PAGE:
50(b), Defendants must first have moved for JMOL prior to
submission of the case to the jury. Fed.R.Civ.P. 50(a). Here,
the requisite motion was made by Defendants, prior to the
time evidence closed, and was subsequently denied. That
allowed Defendants to renew their motion for JMOL after entry
of judgment under Rule 50(b).
alternative to their request for JMOL, Defendants advocate
for a new trial on grounds that the verdict ultimately
reached by the jury was against the weight of the evidence. A
district court has discretion to grant a new trial when the
jury's verdict is contrary to the “clear weight of
the evidence, ” is based on false evidence, or would
result in a miscarriage of justice. Silver Sage Partners,
Ltd. v. City of Desert Hot Springs, 251 F.3d 814, 819
(9th Cir. 2001) (quotation marks and citations omitted). The
standard for assessing a motion for new trial differs from
that applicable to a motion for JMOL under Rule 50(b)
inasmuch as even if the verdict is supported by enough
evidence to survive a 50(b) challenge, the Court in ruling on
a new trial request has the obligation to set aside the
verdict under Rule 59(a) if the verdict runs afoul of the
“clear weight” of the evidence that has been
presented. See Molski v. M.J. Cable, Inc., 481 F.3d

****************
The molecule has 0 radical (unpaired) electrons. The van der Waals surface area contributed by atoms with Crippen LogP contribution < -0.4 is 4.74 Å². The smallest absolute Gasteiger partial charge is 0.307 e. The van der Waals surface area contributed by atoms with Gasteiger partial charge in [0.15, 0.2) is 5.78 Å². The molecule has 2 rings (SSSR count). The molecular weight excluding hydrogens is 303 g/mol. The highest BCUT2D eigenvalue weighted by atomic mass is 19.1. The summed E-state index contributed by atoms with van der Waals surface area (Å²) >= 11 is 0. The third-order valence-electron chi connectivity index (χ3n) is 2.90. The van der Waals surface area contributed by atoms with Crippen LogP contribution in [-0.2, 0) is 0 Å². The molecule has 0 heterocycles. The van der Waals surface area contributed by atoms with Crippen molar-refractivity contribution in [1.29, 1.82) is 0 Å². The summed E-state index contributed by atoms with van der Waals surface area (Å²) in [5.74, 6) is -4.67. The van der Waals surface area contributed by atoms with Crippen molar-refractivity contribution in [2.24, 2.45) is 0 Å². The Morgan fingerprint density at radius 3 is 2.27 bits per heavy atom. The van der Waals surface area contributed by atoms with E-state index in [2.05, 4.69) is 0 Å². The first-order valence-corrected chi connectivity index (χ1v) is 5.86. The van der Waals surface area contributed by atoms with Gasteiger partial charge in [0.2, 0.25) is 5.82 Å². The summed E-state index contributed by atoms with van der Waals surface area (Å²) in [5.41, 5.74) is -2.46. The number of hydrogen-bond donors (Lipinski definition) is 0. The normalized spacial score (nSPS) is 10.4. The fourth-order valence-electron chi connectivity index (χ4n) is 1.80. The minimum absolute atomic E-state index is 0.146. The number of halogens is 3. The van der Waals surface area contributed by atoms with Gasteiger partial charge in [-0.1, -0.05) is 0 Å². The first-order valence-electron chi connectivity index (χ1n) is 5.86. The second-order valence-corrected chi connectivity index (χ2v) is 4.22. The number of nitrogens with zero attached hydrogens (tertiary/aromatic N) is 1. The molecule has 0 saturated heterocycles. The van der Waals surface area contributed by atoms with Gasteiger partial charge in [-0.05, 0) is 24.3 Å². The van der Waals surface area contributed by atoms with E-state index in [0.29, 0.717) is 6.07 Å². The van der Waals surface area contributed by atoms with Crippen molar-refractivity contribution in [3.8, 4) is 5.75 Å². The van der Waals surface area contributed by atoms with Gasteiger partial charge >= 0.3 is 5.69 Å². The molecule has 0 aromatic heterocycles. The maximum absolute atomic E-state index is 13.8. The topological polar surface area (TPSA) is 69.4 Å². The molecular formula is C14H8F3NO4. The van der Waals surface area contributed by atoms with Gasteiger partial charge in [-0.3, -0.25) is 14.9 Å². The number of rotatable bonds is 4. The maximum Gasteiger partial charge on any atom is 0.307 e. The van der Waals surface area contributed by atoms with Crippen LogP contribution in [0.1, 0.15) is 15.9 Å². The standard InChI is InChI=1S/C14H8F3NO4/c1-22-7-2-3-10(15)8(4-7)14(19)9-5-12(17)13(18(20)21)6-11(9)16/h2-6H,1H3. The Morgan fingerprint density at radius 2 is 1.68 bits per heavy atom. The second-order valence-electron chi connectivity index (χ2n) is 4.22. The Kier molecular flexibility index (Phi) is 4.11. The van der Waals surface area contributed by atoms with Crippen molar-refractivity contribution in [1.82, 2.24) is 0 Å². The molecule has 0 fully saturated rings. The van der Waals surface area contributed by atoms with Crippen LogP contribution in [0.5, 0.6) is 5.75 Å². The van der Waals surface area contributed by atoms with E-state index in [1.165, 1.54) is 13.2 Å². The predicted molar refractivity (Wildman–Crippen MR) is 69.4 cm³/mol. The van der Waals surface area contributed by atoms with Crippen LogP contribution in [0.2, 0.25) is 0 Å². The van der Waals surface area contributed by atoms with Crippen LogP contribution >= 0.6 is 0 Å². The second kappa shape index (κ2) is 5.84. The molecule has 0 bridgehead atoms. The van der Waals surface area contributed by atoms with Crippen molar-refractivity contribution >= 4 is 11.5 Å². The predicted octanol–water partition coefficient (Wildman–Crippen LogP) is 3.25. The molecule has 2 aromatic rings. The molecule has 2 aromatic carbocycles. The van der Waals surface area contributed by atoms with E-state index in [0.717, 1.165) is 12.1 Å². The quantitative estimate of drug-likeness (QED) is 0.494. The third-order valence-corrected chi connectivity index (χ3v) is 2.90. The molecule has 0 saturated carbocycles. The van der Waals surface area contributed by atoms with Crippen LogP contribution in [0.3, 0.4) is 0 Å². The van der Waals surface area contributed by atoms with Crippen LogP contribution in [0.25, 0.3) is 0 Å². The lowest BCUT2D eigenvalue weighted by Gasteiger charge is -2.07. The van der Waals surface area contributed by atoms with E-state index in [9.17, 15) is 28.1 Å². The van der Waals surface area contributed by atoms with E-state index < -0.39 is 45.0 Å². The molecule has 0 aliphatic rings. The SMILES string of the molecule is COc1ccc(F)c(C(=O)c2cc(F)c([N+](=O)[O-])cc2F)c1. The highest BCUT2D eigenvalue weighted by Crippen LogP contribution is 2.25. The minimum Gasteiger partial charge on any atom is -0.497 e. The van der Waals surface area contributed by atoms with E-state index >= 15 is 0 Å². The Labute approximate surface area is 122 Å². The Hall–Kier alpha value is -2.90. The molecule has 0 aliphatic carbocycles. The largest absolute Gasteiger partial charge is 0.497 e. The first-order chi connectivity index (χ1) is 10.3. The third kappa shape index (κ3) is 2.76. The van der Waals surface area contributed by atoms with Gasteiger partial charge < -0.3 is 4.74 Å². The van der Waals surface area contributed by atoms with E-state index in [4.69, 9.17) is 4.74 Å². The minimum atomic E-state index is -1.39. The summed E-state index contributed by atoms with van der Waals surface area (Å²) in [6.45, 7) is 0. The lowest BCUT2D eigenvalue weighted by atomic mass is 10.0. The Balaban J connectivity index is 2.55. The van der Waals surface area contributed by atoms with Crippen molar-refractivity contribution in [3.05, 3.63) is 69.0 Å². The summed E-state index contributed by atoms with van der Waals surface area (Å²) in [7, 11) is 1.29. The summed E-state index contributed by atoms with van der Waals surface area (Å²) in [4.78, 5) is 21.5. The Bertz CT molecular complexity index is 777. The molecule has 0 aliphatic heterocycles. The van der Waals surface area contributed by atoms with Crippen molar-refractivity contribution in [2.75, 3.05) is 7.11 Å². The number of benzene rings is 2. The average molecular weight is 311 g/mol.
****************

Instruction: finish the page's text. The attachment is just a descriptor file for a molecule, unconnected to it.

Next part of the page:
724, 729 (9th Cir. 2007).
verdict is against the clear weight of the evidence when,
after giving full respect to the jury's findings, the
judge “is left with the definite and firm conviction
that a mistake has been committed” by the jury.
Landes Const. Co., Inc. v. Royal Bank of Canada, 833
F.2d 1365, 1371-1372 (9th Cir. 1987) (citations omitted). In
ruling on a motion for new trial, “the judge can weigh
the evidence and assess the credibility of witnesses, and
need not view the evidence from the perspective most
favorable to the prevailing party.” Air-Sea
Forwarders, Inc. v. Air Asia Co., 880 F.2d 176, 190 (9th
Cir. 1989) (citations and quotation marks omitted).
of whether the relief sought is judgment in their favor or a
new trial, Defendants' Motion is not well-taken because
the jury's verdict was amply supported by the record. The
jury found that Defendants Lee and Swingle were deliberately
indifferent to Plaintiff's serious medical needs when